The actress hoped for a home birth but rolled with the punches after she learned that a complication could derail her plan.
Mandy Moore is a mama! The actress just welcomed her son, Gus, right on his due date (a rarity!).
But while her delivery was right on schedule, the actress had to change her birth plan. And, like many mamas, she had to come to terms with some complicated emotions when she made that adjustment.
Moore opened up about this during a recent appearance on the Informed Pregnancy Podcast. The This is Us star, who welcomed her firstborn with husband Taylor Goldsmith, had hoped to give birth at home—but, when she discovered she was dealing with a pregnancy complication, she had to let go of that dream.
"My platelets have been dropping throughout pregnancy," the new mama said. "It's something I never thought about until I got, I'd say early to midway through my third trimester. They sort of started dropping pretty precipitously and fell below the threshold that would make it possible for me to do a home birth. Unfortunately, my plans have had to change."
As we've previously reported, platelets are cells that help clot blood, and this count drops in about 7 to 10 percent of pregnancies, according to the American College of Obstetricians and Gynecologists.
Initially, Moore took the news that she'd be unable to deliver at home in stride. "Unfortunately my plans have had to change. I initially was like, 'I got it, absolutely. I am malleable, I'm going to do whatever it takes for this baby,' and that is absolutely how I still feel. But the grieving process about my plan not unfolding the way that I had hoped actually, I felt this sort of delayed reaction," she explained. "It was a couple of weeks afterward that it really sort of sunk in."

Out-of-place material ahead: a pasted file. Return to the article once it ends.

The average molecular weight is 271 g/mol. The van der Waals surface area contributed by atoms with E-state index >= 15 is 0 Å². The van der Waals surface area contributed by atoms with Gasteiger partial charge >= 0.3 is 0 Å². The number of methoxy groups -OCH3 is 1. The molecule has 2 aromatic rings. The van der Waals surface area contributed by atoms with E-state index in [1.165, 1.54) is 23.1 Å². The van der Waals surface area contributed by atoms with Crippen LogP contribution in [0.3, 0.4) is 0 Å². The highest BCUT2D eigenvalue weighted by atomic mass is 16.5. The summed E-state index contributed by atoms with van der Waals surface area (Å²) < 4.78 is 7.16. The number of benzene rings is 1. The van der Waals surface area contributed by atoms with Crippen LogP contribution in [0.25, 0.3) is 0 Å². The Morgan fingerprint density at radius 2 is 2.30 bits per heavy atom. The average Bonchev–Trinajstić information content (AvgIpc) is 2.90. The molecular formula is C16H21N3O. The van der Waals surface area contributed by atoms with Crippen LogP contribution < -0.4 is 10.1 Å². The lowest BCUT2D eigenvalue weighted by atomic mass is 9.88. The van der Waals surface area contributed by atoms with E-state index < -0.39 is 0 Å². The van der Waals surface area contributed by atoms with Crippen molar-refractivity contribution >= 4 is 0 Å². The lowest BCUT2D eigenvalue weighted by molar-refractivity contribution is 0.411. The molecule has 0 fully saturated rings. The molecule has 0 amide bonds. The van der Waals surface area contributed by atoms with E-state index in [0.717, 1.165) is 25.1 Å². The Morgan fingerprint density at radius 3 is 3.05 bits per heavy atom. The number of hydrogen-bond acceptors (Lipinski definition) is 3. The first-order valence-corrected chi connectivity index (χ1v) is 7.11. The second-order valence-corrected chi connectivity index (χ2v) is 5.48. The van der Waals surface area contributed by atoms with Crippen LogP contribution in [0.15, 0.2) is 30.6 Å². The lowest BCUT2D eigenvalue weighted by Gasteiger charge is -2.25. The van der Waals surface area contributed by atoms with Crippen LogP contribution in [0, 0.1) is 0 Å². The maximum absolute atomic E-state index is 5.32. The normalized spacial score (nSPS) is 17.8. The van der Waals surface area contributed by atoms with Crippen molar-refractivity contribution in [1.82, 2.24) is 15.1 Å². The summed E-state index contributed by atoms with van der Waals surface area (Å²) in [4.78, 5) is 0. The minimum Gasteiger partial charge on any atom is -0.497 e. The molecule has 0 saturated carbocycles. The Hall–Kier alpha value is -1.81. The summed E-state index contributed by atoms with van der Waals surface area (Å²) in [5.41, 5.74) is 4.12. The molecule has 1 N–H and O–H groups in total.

Moore also revealed that she's felt a sort of jealousy towards other parents who are able to have those beautiful home births. At the time of the podcast's recording, she planned to labor at home before heading to the hospital and delivering with a midwife.
We live in a world where many people describe the day they gave birth as the happiest of their lives, so it's natural that we think a lot about this day—and maybe even romanticize it a bit. Wanting to plan that day in great detail is a thing many of us do—but birth plans don't always go according to, well, plan. At the end of the day, though, any scenario that produces a healthy mom and healthy baby is a good one.
"Things didn't unfold the way that I wanted, but I say, that is the ultimate lesson of life and parenthood and the next chapter that we're about to venture into," Moore said. "I'm really leaning into that and leaning into the idea of surrender and things are going to unfold exactly the way that they're supposed to. And I trust that and I trust my body and I trust my team and I'm more or less just excited."
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